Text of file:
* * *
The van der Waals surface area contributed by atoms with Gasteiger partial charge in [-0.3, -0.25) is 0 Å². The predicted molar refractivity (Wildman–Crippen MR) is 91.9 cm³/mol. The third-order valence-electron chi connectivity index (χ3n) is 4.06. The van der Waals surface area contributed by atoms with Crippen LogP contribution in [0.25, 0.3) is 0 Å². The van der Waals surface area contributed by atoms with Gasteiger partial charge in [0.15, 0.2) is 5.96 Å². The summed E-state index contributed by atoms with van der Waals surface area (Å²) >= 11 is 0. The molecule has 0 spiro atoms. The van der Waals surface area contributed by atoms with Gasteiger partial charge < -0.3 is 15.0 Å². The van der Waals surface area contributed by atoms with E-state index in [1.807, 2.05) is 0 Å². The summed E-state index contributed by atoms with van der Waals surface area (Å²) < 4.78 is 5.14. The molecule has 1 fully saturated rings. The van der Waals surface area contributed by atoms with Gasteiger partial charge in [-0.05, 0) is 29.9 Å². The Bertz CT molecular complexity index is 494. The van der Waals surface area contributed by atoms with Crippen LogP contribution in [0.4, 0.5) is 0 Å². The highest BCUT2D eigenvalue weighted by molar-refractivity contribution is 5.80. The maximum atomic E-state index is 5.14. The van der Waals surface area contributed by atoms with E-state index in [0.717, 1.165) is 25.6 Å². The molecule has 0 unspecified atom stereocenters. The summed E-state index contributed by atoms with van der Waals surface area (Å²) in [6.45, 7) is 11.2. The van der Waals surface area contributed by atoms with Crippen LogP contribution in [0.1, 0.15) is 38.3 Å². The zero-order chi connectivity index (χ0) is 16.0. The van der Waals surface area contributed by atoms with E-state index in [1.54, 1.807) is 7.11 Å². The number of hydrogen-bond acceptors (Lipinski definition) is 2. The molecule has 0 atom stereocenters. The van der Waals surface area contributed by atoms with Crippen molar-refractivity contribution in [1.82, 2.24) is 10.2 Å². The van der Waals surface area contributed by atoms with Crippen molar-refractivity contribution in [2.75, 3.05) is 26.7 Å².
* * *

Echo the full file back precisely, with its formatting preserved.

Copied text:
The van der Waals surface area contributed by atoms with Gasteiger partial charge in [-0.3, -0.25) is 0 Å². The predicted molar refractivity (Wildman–Crippen MR) is 91.9 cm³/mol. The third-order valence-electron chi connectivity index (χ3n) is 4.06. The van der Waals surface area contributed by atoms with Crippen LogP contribution in [0.25, 0.3) is 0 Å². The van der Waals surface area contributed by atoms with Gasteiger partial charge in [0.15, 0.2) is 5.96 Å². The summed E-state index contributed by atoms with van der Waals surface area (Å²) >= 11 is 0. The molecule has 0 spiro atoms. The van der Waals surface area contributed by atoms with Gasteiger partial charge < -0.3 is 15.0 Å². The van der Waals surface area contributed by atoms with E-state index in [1.807, 2.05) is 0 Å². The summed E-state index contributed by atoms with van der Waals surface area (Å²) < 4.78 is 5.14. The molecule has 1 fully saturated rings. The van der Waals surface area contributed by atoms with Gasteiger partial charge in [-0.05, 0) is 29.9 Å². The Bertz CT molecular complexity index is 494. The van der Waals surface area contributed by atoms with Crippen LogP contribution in [0.4, 0.5) is 0 Å². The highest BCUT2D eigenvalue weighted by molar-refractivity contribution is 5.80. The maximum atomic E-state index is 5.14. The van der Waals surface area contributed by atoms with E-state index in [0.717, 1.165) is 25.6 Å². The molecule has 0 unspecified atom stereocenters. The summed E-state index contributed by atoms with van der Waals surface area (Å²) in [6.45, 7) is 11.2. The van der Waals surface area contributed by atoms with Crippen LogP contribution in [0.1, 0.15) is 38.3 Å². The zero-order chi connectivity index (χ0) is 16.0. The van der Waals surface area contributed by atoms with E-state index in [1.54, 1.807) is 7.11 Å². The number of hydrogen-bond acceptors (Lipinski definition) is 2. The molecule has 0 atom stereocenters. The van der Waals surface area contributed by atoms with Crippen molar-refractivity contribution in [1.82, 2.24) is 10.2 Å². The van der Waals surface area contributed by atoms with Crippen molar-refractivity contribution in [2.75, 3.05) is 26.7 Å².